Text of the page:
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My current project involves gathering text content from an element and all of its descendents, based on a provided selector.

For example, when supplied the selector #content and run against this HTML:

<div id="content">
  <p>This is some text.</p>
  <script type="text/javascript">
    var test = true;
  </script>
  <p>This is some more text.</p>
</div>

my script would return (after a little whitespace cleanup):

This is some text. var test = true; This is some more text.

However, I need to disregard text nodes that occur within <script> elements.

This is an excerpt of my current code (technically, it matches based on one or more provided selectors):

// get text content of all matching elements
for (x = 0; x < selectors.length; x++) { // 'selectors' is an array of CSS selectors from which to gather text content
  matches = Sizzle(selectors[x], document);
  for (y = 0; y < matches.length; y++) {
    match = matches[y];
    if (match.innerText) { // IE
      content += match.innerText + ' ';
    } else if (match.textContent) { // other browsers
      content += match.textContent + ' ';
    }
  }
}

It's a bit overly simplistic in that it just returns all text nodes within the element (and its descendants) that matches the provided selector. The solution I'm looking for would return all text nodes except for those that fall within <script> elements. It doesn't need to be especially high-performance, but I do need it to ultimately be cross-browser compatible.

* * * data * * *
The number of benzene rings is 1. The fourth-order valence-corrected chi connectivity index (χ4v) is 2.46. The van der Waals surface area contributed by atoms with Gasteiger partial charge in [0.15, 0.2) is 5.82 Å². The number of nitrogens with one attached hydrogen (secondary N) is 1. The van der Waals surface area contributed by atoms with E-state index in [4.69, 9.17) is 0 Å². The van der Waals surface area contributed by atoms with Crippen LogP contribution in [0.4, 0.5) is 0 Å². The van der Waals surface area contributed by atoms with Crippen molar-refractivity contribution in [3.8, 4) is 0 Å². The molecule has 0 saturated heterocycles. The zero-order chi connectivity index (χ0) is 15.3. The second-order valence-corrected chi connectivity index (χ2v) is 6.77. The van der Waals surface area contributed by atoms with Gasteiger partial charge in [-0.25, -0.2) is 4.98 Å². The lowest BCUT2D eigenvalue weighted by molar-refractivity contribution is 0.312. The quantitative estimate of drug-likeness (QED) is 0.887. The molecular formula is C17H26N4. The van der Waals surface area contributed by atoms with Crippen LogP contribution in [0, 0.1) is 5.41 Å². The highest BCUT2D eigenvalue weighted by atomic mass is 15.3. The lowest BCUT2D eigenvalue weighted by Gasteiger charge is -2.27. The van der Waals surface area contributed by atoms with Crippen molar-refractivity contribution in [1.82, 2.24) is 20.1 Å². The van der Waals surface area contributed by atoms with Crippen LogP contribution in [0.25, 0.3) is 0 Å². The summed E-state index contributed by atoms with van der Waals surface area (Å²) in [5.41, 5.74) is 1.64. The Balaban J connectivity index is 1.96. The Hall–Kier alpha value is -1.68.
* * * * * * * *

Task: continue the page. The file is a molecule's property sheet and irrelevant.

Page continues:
I'm assuming that I'll need to somehow loop through all children of the element that matches the selector and accumulate all text nodes other than ones within <script> elements; it doesn't look like there's any way to identify JavaScript once it's already rolled into the string accumulated from all of the text nodes.

I can't use jQuery (for performance/bandwidth reasons), although you may have noticed that I do use its Sizzle selector engine, so jQuery's selector logic is available.

Thanks in advance for any help!

share|improve this question

2 Answers 2

up vote 6 down vote accepted
function getTextContentExceptScript(element) {
    var text= [];
    for (var i= 0, n= element.childNodes.length; i<n; i++) {
        var child= element.childNodes[i];
        if (child.nodeType===1 && child.tagName.toLowerCase()!=='script')
            text.push(getTextContentExceptScript(child));
        else if (child.nodeType===3)
            text.push(child.data);
    }
    return text.join('');
}

Or, if you are allowed to change the DOM to remove the <script> elements (which wouldn't usually have noticeable side effects), quicker:

var scripts= element.getElementsByTagName('script');
while (scripts.length!==0)
    scripts[0].parentNode.removeChild(scripts[0]);
return 'textContent' in element? element.textContent : element.innerText;
share|improve this answer
    
Awesome, thanks, bobince! I went with the first approach - you're probably right that removing <script> elements wouldn't typically have side effects, but I'll be using this code in the wild and don't want to risk any. I hadn't seen the use of .data before - I read up on it and it sounds robust. Is that cross-browser back to IE 6? Am I correct that it wouldn't pick up any text from, say, nested comment nodes - just the text content of the node itself? –  Bungle Mar 29 '10 at 16:31